Anti-vaxxers promoted a study claiming the COVID-19 vaccine causes heart inflammation, but the study has been retracted due to mathematical errors. Due to miscalculations, a preprint research initially published on MedRxiv that claimed a 1 in 1,000 risk of myocarditis from a COVID-19 vaccine has been retracted.
MedRxiv is a website that publishes research that has not yet been peer-reviewed. Researchers at the University of Ottawa Heart Institute conducted the study, which was originally published on September 16. It was frequently utilized to spread the message that the COVID-19 vaccine is dangerous to use.
The study was withdrawn owing to a mathematical error. The rate of myocarditis, or heart muscle inflammation, was estimated by dividing the number of COVID-19 vaccinations in Ottawa by the number of myocarditis cases. Based on their estimations, myocarditis had a chance of 1 in 1,000, or 0.1 percent, according to their estimations.
The study’s numbers, however, were incorrect. The authors grossly underestimated number of vaccinations given, reporting a figure that was 25 times lower than the real figure. They first said that 32,379 vaccinations were given, while the real amount was 854,930.
The study was retracted on September 24 as a result of this error, with the researchers stating in a statement, “Our reported incidence looked enormously exaggerated by an erroneous number of doses administered over the time period of the study.”
We examined the data at Open Ottawa and discovered that there had been a significant underestimate, with the real number of dosages delivered exceeding 800,000. “We, the authors, unanimously desire to retract our work on the basis of erroneous incidence statistics in order to prevent deceiving either peers or the general public and press,” they said.
The University of Ottawa Heart Institute also apologized for any misinformation that may have been circulated as a result of the study.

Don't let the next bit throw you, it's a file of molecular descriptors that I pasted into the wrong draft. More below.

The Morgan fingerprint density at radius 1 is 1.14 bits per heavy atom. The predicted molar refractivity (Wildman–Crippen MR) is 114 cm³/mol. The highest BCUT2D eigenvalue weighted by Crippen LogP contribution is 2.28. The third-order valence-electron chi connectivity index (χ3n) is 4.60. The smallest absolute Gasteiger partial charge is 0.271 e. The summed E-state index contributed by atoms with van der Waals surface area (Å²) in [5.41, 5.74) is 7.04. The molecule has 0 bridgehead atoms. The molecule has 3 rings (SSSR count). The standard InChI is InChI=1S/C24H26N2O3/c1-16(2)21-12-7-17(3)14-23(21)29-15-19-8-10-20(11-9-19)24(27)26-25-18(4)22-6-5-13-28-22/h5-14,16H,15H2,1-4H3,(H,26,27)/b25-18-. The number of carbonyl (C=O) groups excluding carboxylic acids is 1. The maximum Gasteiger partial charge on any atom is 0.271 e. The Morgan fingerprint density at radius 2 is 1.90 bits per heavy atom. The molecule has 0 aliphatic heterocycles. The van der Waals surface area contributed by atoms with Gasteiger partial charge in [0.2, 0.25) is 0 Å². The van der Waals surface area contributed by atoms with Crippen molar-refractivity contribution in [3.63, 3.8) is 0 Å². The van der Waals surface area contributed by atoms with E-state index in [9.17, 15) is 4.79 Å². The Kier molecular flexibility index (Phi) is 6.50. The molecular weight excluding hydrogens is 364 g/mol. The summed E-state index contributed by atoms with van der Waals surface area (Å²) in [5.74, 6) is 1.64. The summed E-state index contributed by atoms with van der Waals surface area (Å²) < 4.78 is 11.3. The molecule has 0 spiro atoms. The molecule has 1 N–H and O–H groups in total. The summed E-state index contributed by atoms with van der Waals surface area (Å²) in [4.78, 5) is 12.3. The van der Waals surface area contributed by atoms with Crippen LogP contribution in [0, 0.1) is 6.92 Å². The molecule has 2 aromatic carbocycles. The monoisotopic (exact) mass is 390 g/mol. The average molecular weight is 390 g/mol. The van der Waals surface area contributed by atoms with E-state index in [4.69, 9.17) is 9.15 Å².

We extend our apology to Ottawa Public Health (OPH) for our miscalculation of Pfizer and Moderna vaccines administered in Ottawa from June to July 2021. We thank OPH for their continuous support and their invaluable work in the community.
They wrote “A University of Ottawa Heart Institute preprint citing incorrect data vastly inflating the incidence of post-vaccine myocarditis has been withdrawn at the authors’ request. We are sorry this error led to misinformation about the incidence of post-vaccine myocarditis. COVID-19 vaccines are safe and have been proven effective against the disease. We invite anyone who has not yet received the shot to please get vaccinated.”
Based on the data from the Vaccine Safety Datalink, the CDC told Reuters that other studies had found “no significant association between myocarditis/pericarditis and mRNA vaccines” across all age groups, though they did warn about “an association between mRNA vaccines and myocarditis/pericarditis in younger individuals,” particularly among young males.
However, preliminary research on the incidence of myocarditis in young males revealed that COVID-19 causes myocarditis six times more. To this end, the CDC continues to emphasize the necessity of obtaining the vaccination, claiming that any potential dangers are well exceeded by the benefits.
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